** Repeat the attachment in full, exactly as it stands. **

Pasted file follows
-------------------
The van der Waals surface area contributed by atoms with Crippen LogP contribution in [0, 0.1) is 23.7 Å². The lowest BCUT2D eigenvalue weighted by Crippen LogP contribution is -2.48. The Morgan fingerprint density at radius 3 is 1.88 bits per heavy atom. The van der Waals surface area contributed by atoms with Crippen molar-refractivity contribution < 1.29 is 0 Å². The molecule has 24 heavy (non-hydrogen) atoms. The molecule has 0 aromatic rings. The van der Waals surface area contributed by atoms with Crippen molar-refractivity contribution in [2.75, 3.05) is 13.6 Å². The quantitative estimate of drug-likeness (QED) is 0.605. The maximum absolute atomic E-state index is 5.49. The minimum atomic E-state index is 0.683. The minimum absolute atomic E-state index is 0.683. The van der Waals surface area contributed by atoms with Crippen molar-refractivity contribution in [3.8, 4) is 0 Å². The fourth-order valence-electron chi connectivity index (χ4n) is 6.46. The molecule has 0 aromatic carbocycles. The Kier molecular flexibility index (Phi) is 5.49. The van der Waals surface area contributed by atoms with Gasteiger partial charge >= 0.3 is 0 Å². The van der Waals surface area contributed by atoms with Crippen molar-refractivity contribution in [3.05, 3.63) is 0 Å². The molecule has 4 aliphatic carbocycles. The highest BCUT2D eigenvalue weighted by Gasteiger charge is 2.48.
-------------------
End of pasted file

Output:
The van der Waals surface area contributed by atoms with Crippen LogP contribution in [0, 0.1) is 23.7 Å². The lowest BCUT2D eigenvalue weighted by Crippen LogP contribution is -2.48. The Morgan fingerprint density at radius 3 is 1.88 bits per heavy atom. The van der Waals surface area contributed by atoms with Crippen molar-refractivity contribution < 1.29 is 0 Å². The molecule has 24 heavy (non-hydrogen) atoms. The molecule has 0 aromatic rings. The van der Waals surface area contributed by atoms with Crippen molar-refractivity contribution in [2.75, 3.05) is 13.6 Å². The quantitative estimate of drug-likeness (QED) is 0.605. The maximum absolute atomic E-state index is 5.49. The minimum atomic E-state index is 0.683. The minimum absolute atomic E-state index is 0.683. The van der Waals surface area contributed by atoms with Crippen molar-refractivity contribution in [3.8, 4) is 0 Å². The fourth-order valence-electron chi connectivity index (χ4n) is 6.46. The molecule has 0 aromatic carbocycles. The Kier molecular flexibility index (Phi) is 5.49. The van der Waals surface area contributed by atoms with Gasteiger partial charge >= 0.3 is 0 Å². The van der Waals surface area contributed by atoms with Crippen molar-refractivity contribution in [3.05, 3.63) is 0 Å². The molecule has 4 aliphatic carbocycles. The highest BCUT2D eigenvalue weighted by Gasteiger charge is 2.48.